Department of Oncology, Johns Hopkins University School of Medicine, and the Sidney Kimmel Comprehensive Cancer Center at Johns Hopkins, Baltimore, Maryland, USA.
Address correspondence to: Robert A. Casero Jr., Department of Oncology, Johns Hopkins University School of Medicine and the Sidney Kimmel Comprehensive Cancer Center at Johns Hopkins, 1650 Orleans Street, Room 551, Baltimore, Maryland 21231, USA. Phone: 410.955.8580; Email: email@example.com.
First published September 10, 2018 - More info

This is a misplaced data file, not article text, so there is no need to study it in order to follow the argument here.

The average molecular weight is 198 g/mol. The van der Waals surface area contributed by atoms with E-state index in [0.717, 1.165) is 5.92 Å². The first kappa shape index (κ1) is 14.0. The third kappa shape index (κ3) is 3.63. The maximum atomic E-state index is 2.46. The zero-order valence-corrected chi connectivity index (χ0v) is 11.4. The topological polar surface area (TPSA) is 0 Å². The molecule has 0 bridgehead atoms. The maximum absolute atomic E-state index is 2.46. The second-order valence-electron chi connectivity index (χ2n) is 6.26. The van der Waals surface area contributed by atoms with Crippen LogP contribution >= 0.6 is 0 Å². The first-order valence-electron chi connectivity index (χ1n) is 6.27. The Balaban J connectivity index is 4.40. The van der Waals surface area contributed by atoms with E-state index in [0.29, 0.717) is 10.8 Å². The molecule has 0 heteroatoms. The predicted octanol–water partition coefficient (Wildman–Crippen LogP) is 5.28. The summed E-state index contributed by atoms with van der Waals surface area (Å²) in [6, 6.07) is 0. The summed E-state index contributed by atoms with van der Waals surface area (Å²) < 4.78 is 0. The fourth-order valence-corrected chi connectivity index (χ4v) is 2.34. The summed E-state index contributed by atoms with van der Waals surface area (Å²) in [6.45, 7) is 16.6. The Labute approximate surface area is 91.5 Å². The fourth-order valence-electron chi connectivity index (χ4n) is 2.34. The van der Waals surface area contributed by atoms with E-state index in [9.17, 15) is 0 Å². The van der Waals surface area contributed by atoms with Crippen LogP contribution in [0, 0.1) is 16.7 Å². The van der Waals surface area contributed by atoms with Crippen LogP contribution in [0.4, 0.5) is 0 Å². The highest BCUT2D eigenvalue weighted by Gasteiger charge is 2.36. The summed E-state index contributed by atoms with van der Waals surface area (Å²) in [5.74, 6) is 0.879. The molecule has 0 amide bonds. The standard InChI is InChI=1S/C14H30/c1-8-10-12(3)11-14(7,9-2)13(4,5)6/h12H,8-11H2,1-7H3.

The polyamine metabolic pathway has been considered a rational target for antineoplastic therapy since it was discovered that polyamines are absolute requirements for tumor initiation, growth, and, in some instances, survival. Although several promising preclinical studies have demonstrated the critical nature of polyamines for tumor growth, the clinical success of agents targeting polyamine metabolism have been lacking. In the accompanying article, Bianchi-Smiraglia et al. identify both a new target and new drug that inhibits polyamine biosynthesis, reduces intracellular polyamines, and inhibits the growth of several models of human multiple myeloma. These results are both intriguing and provide promise for moving such a strategy to the clinic.
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